keep card close to chest
(keep, play or hold) one’s card close to one’s chest
- be secretive or cautious, give nothing away
- to keep your plans, intentions, or thoughts hidden from others
- to keep one’s intentions, strategies, or plans secret from everyone else
- used when one chooses not to share his or her thoughts and ideas with other people quickly and openly
- The children did not know where they were to go for their family holiday trip. Their dad kept his cards close to his chest.
- The therapist found a hard time dealing with Tim. Tim kept his cards close to his chest all through the session.
- The coach advised the football team to hold their cards close to their chests so that their opponents would not get to know their plan.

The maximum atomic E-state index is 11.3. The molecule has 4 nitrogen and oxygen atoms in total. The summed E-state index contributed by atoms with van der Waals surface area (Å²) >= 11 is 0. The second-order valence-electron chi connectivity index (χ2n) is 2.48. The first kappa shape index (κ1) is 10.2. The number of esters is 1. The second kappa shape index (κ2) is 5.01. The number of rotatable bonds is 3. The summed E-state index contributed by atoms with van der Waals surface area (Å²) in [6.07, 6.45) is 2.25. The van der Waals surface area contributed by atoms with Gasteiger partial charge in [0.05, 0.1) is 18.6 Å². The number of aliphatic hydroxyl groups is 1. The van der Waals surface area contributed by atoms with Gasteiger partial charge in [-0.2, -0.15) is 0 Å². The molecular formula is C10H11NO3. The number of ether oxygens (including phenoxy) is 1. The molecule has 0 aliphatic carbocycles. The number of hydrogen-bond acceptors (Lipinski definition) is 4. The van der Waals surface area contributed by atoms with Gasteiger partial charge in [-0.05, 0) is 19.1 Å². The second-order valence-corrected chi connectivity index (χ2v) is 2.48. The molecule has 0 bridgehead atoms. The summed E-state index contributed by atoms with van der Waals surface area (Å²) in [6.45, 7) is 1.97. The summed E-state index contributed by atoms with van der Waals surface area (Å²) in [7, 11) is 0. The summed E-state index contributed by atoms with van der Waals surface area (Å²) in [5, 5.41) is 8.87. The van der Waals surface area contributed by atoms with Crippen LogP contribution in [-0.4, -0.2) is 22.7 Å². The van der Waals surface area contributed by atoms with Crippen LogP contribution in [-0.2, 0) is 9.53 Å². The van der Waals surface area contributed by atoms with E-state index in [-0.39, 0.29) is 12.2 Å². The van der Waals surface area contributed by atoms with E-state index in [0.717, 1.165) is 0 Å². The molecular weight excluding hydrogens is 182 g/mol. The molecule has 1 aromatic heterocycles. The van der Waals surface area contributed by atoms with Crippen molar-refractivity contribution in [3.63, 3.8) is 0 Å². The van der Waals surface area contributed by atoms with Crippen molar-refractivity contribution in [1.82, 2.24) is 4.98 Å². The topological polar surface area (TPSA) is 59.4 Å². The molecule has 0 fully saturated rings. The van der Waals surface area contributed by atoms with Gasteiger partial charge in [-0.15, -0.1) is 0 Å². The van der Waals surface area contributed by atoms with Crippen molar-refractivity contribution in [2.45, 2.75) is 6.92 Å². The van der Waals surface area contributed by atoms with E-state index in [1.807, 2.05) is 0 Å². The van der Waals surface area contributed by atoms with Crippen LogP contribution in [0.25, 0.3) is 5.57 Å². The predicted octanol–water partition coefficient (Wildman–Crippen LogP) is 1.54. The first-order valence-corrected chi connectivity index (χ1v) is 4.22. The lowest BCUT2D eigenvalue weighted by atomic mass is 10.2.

- During the campaigns for the senate position, the aspirants kept their cards close to their chests to defeat their opponents.
- My brother doesn’t know how much money his friends will spend this Friday night. He keeps his card close to his chest.
- Keep your cards close to your chest, and don’t lay them around the table. The first thing you need to ask is the price of the car you are eyeing.
- Play your cards close to your chest, and be aware when opportunity knocks.
This phrase originated from America in the 1860s and was borrowed from poker, the card game. “Close to the vest” was the original phrase. This is where a player would hide hold the cards dealt with them close to their chests so that their opponents would not get to see what cards they had. Players had to keep what cards they had in their hands, hiding them close to their vests a secret from each other.